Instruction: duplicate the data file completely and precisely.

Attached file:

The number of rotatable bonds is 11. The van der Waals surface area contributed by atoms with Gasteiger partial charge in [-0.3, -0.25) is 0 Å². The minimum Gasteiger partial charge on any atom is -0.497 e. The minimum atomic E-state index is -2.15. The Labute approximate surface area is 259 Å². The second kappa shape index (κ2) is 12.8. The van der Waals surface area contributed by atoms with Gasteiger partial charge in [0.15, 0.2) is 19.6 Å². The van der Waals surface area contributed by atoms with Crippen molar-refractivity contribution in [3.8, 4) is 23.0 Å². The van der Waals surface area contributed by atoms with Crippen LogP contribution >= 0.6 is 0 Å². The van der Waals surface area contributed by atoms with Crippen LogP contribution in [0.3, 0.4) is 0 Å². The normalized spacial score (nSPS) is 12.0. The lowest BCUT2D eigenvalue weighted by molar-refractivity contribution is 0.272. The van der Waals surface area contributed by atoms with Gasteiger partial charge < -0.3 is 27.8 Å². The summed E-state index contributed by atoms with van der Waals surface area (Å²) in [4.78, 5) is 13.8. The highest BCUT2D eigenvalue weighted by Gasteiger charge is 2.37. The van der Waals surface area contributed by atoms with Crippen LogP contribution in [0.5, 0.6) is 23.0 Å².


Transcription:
The number of rotatable bonds is 11. The van der Waals surface area contributed by atoms with Gasteiger partial charge in [-0.3, -0.25) is 0 Å². The minimum Gasteiger partial charge on any atom is -0.497 e. The minimum atomic E-state index is -2.15. The Labute approximate surface area is 259 Å². The second kappa shape index (κ2) is 12.8. The van der Waals surface area contributed by atoms with Gasteiger partial charge in [0.15, 0.2) is 19.6 Å². The van der Waals surface area contributed by atoms with Crippen molar-refractivity contribution in [3.8, 4) is 23.0 Å². The van der Waals surface area contributed by atoms with Crippen LogP contribution >= 0.6 is 0 Å². The van der Waals surface area contributed by atoms with Crippen LogP contribution in [0.3, 0.4) is 0 Å². The normalized spacial score (nSPS) is 12.0. The lowest BCUT2D eigenvalue weighted by molar-refractivity contribution is 0.272. The van der Waals surface area contributed by atoms with Gasteiger partial charge < -0.3 is 27.8 Å². The summed E-state index contributed by atoms with van der Waals surface area (Å²) in [4.78, 5) is 13.8. The highest BCUT2D eigenvalue weighted by Gasteiger charge is 2.37. The van der Waals surface area contributed by atoms with Crippen LogP contribution in [0.5, 0.6) is 23.0 Å².